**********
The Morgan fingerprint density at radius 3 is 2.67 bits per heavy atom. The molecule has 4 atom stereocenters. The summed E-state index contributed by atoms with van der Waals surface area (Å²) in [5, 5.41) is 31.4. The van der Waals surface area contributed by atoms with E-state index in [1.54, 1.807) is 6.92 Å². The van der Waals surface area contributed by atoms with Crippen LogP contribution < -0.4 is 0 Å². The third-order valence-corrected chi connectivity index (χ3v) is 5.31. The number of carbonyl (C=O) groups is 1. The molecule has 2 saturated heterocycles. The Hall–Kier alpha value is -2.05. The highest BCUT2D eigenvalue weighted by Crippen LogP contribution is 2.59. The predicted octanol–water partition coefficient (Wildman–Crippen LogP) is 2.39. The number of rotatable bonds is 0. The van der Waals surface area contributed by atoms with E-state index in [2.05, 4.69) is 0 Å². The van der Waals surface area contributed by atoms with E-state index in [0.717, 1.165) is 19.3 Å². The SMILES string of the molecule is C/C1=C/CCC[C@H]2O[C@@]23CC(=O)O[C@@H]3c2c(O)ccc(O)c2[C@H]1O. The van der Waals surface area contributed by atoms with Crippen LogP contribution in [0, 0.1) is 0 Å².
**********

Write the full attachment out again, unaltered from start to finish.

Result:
The Morgan fingerprint density at radius 3 is 2.67 bits per heavy atom. The molecule has 4 atom stereocenters. The summed E-state index contributed by atoms with van der Waals surface area (Å²) in [5, 5.41) is 31.4. The van der Waals surface area contributed by atoms with E-state index in [1.54, 1.807) is 6.92 Å². The van der Waals surface area contributed by atoms with Crippen LogP contribution < -0.4 is 0 Å². The third-order valence-corrected chi connectivity index (χ3v) is 5.31. The number of carbonyl (C=O) groups is 1. The molecule has 2 saturated heterocycles. The Hall–Kier alpha value is -2.05. The highest BCUT2D eigenvalue weighted by Crippen LogP contribution is 2.59. The predicted octanol–water partition coefficient (Wildman–Crippen LogP) is 2.39. The number of rotatable bonds is 0. The van der Waals surface area contributed by atoms with E-state index in [2.05, 4.69) is 0 Å². The van der Waals surface area contributed by atoms with E-state index in [0.717, 1.165) is 19.3 Å². The SMILES string of the molecule is C/C1=C/CCC[C@H]2O[C@@]23CC(=O)O[C@@H]3c2c(O)ccc(O)c2[C@H]1O. The van der Waals surface area contributed by atoms with Crippen LogP contribution in [0, 0.1) is 0 Å².